What is the relationship between the pressure and volume of a gas?
Follow
 ✓Follow publicly
 ✓Follow privately
 Unfollow
Describe the relationship between the pressure and volume of a gas.
Best Answer
In general, the relationship between pressure and volume of a gas is unknown and must be determined experimentally. However, a large number of real gases can be modeled as ideal gases. The basic assumption behind the ideal gas model is that individual molecules of the gas do not interact. The ideal gas equation of state is given as
PV=nRT
where P is pressure, V is volume, n is number of particles, R is the ideal gas constant, and T is temperature. Knowing something about the number of particles and the temperature can yield an expression relating P and V. For example, for a closed system (n is constant) at constant temperature (T is constant), we have
PV=constant
which is commonly known as Boyle's Law. Another relationship between P and V for an ideal gas which is more complex is for an isentropic process where
P*V^gamma=constant
where gamma is the specific heat ratio.
PV=nRT
where P is pressure, V is volume, n is number of particles, R is the ideal gas constant, and T is temperature. Knowing something about the number of particles and the temperature can yield an expression relating P and V. For example, for a closed system (n is constant) at constant temperature (T is constant), we have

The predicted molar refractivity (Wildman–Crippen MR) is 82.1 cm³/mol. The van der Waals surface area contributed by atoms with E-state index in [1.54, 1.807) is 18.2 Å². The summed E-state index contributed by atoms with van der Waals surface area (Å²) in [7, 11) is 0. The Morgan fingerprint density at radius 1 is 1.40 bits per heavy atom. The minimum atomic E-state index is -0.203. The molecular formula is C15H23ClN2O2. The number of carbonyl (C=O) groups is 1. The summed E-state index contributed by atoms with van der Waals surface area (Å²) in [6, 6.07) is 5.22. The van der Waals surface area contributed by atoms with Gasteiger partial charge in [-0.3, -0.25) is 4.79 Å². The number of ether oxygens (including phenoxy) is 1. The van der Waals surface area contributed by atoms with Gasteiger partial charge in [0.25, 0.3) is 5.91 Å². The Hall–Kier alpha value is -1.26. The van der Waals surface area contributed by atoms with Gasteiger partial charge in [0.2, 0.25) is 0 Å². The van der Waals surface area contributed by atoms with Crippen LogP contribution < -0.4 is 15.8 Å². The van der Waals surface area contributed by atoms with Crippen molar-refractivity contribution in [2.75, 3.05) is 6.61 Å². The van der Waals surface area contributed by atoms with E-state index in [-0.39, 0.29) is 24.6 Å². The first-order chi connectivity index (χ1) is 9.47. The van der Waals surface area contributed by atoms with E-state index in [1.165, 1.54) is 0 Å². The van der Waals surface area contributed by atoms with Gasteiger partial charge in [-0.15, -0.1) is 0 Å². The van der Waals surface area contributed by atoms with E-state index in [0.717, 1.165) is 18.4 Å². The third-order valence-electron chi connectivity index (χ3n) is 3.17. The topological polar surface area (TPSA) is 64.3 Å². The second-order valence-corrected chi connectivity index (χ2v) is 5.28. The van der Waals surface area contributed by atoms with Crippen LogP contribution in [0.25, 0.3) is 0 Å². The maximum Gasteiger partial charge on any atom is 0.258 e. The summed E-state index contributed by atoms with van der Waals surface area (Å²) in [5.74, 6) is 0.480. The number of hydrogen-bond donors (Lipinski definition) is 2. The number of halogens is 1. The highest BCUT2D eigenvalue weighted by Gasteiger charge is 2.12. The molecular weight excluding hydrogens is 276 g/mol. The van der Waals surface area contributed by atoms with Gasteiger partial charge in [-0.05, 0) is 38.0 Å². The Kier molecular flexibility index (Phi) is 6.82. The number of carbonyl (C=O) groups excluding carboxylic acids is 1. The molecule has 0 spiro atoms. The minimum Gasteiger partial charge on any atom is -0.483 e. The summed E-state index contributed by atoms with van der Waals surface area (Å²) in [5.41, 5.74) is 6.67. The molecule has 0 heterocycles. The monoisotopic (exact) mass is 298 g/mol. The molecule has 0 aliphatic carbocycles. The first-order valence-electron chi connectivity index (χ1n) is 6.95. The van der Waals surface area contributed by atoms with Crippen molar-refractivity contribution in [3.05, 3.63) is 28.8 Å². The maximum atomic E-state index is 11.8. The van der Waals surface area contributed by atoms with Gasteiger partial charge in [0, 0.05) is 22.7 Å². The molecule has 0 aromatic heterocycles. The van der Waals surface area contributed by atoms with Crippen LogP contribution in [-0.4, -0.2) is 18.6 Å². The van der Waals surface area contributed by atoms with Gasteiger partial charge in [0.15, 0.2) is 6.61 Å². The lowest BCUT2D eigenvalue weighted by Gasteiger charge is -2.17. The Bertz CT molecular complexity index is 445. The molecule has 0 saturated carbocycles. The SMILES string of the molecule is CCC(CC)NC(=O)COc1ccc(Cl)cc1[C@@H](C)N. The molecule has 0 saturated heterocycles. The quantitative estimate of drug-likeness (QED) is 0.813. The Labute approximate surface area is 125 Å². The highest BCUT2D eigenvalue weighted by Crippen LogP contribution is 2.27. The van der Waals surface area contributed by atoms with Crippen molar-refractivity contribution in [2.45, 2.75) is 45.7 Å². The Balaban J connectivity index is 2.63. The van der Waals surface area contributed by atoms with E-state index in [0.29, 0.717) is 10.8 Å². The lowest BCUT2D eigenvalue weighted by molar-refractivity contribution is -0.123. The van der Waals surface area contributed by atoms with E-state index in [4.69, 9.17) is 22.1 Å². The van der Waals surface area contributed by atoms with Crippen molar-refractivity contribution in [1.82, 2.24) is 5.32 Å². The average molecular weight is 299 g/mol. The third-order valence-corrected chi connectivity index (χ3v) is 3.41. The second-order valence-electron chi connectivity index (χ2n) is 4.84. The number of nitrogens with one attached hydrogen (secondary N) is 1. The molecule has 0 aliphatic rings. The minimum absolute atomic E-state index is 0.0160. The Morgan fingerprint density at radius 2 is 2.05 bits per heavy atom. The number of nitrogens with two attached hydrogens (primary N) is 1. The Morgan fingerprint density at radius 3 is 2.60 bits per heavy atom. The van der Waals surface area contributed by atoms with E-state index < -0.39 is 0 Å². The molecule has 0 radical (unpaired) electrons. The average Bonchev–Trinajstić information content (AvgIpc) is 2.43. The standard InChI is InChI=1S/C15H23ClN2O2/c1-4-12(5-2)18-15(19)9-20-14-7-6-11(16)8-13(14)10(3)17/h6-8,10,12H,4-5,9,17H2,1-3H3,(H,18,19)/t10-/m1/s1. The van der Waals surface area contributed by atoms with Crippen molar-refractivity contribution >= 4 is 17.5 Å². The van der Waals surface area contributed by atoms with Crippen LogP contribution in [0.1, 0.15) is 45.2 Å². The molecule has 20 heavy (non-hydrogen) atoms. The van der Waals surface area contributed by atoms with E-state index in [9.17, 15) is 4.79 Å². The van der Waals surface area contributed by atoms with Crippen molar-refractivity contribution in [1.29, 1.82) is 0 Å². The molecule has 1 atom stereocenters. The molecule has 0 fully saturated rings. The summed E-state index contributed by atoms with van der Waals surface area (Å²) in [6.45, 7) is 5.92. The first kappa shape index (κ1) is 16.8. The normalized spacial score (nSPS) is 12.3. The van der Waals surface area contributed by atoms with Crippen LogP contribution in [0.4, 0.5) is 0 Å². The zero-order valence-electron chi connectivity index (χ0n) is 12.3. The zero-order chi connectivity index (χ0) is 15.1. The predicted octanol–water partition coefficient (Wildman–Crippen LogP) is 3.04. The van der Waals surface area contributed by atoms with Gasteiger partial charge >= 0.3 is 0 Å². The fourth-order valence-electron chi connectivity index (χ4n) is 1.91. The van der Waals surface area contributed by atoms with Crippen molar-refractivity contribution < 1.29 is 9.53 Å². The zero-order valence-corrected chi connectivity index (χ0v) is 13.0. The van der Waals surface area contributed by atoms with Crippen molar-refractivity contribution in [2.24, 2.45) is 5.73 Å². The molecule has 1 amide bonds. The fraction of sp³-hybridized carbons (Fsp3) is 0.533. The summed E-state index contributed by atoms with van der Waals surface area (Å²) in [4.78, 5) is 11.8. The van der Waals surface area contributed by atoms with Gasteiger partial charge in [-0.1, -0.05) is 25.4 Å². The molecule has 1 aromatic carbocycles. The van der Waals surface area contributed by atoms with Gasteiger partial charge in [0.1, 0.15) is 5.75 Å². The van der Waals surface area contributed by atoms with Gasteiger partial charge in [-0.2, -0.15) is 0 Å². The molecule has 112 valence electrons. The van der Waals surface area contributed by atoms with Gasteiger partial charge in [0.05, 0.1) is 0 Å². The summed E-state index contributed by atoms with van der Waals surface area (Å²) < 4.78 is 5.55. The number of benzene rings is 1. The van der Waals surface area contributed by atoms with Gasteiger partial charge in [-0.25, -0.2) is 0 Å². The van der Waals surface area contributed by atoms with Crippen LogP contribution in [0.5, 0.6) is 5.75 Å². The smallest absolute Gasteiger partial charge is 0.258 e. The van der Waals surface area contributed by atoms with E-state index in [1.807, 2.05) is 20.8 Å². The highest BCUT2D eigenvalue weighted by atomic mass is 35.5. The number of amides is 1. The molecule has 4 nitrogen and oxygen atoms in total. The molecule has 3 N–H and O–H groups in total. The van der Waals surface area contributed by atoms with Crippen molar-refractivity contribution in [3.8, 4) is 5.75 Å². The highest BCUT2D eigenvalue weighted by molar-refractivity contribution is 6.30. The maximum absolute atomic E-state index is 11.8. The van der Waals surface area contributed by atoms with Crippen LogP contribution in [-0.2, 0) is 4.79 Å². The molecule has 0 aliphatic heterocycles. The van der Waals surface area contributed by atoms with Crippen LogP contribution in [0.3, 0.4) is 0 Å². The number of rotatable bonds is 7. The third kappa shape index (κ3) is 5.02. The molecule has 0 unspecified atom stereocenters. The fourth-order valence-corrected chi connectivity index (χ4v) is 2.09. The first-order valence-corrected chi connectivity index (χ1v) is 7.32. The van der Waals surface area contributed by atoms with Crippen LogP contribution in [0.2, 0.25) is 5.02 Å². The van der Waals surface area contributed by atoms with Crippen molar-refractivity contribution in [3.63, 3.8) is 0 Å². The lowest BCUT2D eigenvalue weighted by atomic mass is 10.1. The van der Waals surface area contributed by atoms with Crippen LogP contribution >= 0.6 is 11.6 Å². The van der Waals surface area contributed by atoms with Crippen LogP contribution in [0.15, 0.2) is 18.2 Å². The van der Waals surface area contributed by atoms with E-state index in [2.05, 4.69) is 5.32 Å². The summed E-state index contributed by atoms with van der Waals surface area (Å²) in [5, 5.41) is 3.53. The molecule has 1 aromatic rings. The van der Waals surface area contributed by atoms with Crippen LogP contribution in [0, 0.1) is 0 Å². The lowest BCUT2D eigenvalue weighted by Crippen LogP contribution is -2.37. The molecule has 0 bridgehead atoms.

PV=constant
which is commonly known as Boyle's Law. Another relationship between P and V for an ideal gas which is more complex is for an isentropic process where
P*V^gamma=constant
where gamma is the specific heat ratio.
Other Answers (6)
Rated Highest
They are inversely proportional. As pressure increases volume will decrease. For more specifics look up Boyle's law.

Boyle's Law... At a constant temperature the volume of a given mass of gas is inversely proportional to its pressure.

Boyle's lawnamed for Robert Boylestates that, at constant temperature, the pressure P of a gas varies inversely with its volume V, or PV = k, where k is a constant.
Charles's lawnamed for J.A.C. Charles (1746–1823)states that, at constant pressure, the volume V of a gas is directly proportional to its absolute (Kelvin) temperature T, or V/T = k.
These two laws can be combined to form a single generalization of the behaviour of gases known as an equation of state,
PV = nRT,
where n is the number of grammoles of a gas and R is called the universal gas constant. Though this law describes the behaviour of an ideal gas, it closely approximates the behaviour of real gases.Source(s):

If you reduce the volume by 1/2 you double the pressure after the temperature is reduced to where you started. I mean absolute pressure, not gage pressure. in other words the relationship is directly proportional, but you have to consider absolute temperature also. like 101 compression at sea level after cooling back is147 psi

mathematical relationship: PV = nRT
P = pressure (atmospheres)
V = volume (Liters)
n = # of moles
R = constant (0.08206)
T = temperature (Kelvin)
This equation is called the ideal gas law. You can see from it that when pressure goes UP, volume should go DOWN and vice versa. Hence, they are inversely proportional 
As pressure increases, volume decreases
( or as gas is being squeezed it is being force into a tighter space )
Sign In
to add your answer
Ask a Question
Discover Questions